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The first thing to notice is that for each speed the rising slope of the overall force curve—the loading rate—is pretty much the same in all conditions. But the lower leg component J1 does change: the more cushioning they have, the steeper and higher that peak is. In this study, the runners adjusted the angle of their foot strike to control how long that J1 impact took.
When barefoot, they landed on their forefoot, which prolongs and softens the landing, with the calf muscles and Achilles acting as a shock absorber. In the thick-soled trainer, the presence of cushioning allowed them to slam down directly on their heel, which led to a sharper J1 curve without changing the overall loading rate. But by delaying that peak, it ends up occurring at a point where the other, slower component of force from the rest of the body is much bigger.
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In other words, you reduce one of the forces but increase the other, and end up with a similar total force. Either your shoe cushioning softens the impact, or you adjust your landing to get cushioning from your calf and Achilles. Take your pick, because the end result—at least under these particular conditions—is the same.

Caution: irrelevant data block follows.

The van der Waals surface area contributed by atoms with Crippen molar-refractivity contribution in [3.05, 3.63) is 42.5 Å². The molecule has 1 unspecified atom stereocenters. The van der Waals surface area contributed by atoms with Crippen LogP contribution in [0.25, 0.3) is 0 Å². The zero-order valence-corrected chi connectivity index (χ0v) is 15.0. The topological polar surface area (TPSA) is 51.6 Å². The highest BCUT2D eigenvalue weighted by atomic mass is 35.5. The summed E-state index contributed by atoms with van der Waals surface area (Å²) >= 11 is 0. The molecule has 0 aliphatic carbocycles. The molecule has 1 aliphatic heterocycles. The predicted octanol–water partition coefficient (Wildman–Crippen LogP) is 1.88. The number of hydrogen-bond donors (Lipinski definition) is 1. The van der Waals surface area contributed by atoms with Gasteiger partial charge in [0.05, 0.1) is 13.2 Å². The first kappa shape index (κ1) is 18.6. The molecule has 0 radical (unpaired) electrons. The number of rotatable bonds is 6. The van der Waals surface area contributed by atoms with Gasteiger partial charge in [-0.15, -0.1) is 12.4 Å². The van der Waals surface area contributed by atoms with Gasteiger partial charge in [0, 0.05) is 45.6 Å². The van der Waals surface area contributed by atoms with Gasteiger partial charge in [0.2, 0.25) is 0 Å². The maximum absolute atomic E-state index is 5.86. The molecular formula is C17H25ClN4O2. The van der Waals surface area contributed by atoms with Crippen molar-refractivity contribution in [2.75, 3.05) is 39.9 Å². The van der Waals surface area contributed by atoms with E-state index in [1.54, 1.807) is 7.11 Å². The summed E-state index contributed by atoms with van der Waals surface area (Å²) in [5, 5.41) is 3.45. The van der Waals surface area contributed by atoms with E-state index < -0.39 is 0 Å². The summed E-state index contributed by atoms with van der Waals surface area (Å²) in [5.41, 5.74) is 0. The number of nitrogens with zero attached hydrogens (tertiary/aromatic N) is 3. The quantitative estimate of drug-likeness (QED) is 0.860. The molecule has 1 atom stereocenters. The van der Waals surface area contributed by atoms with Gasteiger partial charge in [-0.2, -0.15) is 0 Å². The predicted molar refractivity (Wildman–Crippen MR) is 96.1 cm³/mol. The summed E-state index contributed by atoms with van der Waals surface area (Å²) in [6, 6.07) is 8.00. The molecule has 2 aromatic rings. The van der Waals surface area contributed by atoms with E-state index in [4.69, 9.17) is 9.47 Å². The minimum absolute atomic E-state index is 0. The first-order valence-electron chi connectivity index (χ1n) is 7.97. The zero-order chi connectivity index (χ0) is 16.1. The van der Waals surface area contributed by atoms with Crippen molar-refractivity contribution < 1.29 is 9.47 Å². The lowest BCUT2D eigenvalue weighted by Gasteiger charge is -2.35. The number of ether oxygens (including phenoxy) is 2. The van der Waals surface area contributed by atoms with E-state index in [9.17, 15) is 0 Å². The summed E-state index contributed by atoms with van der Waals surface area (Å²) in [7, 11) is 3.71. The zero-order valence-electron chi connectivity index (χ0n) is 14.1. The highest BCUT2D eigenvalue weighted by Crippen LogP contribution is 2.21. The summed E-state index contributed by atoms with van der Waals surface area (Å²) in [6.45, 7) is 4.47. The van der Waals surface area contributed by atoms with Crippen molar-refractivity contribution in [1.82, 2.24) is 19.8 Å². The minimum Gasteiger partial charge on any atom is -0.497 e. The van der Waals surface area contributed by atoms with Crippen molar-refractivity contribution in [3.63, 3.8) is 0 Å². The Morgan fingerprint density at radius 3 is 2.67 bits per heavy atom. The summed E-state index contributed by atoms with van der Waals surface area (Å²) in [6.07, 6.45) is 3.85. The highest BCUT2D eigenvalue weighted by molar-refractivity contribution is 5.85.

Weyand is justifiably hesitant to generalize, though.
Mobile Technology in Running Science and Medicine: Are We Ready?
This is a small study of a few volunteers running under very specific conditions at fast speeds. Crucially, the simplicity of the two-mass model means that you no longer need a prohibitively expensive force-measuring treadmill to assess impact forces and loading rates. Instead, all you need to know is how fast your lower leg is moving when it hits the ground; how long your foot stays on the ground; and how long each step takes.
You can get those parameters with a high-speed video camera, or these days you could do it with a small leg-mounted accelerometer. Please sign in to write a review. If you have changed your email address then contact us and we will update your details.
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Running can encompass the absolute extremes of human performance, from speed to endurance. Running Science uncovers the fundamental science that underpins this ubiquitous sport, bringing together the study of biomechanics, nutrition, psychology, health and injury prevention, and the technical development of shoes and running surfaces: it's a complete reference. Added to basket. Mark Adams.
Science of Running - science made simple
Jennifer Stafford-Brown. The Sports Gene. David Epstein.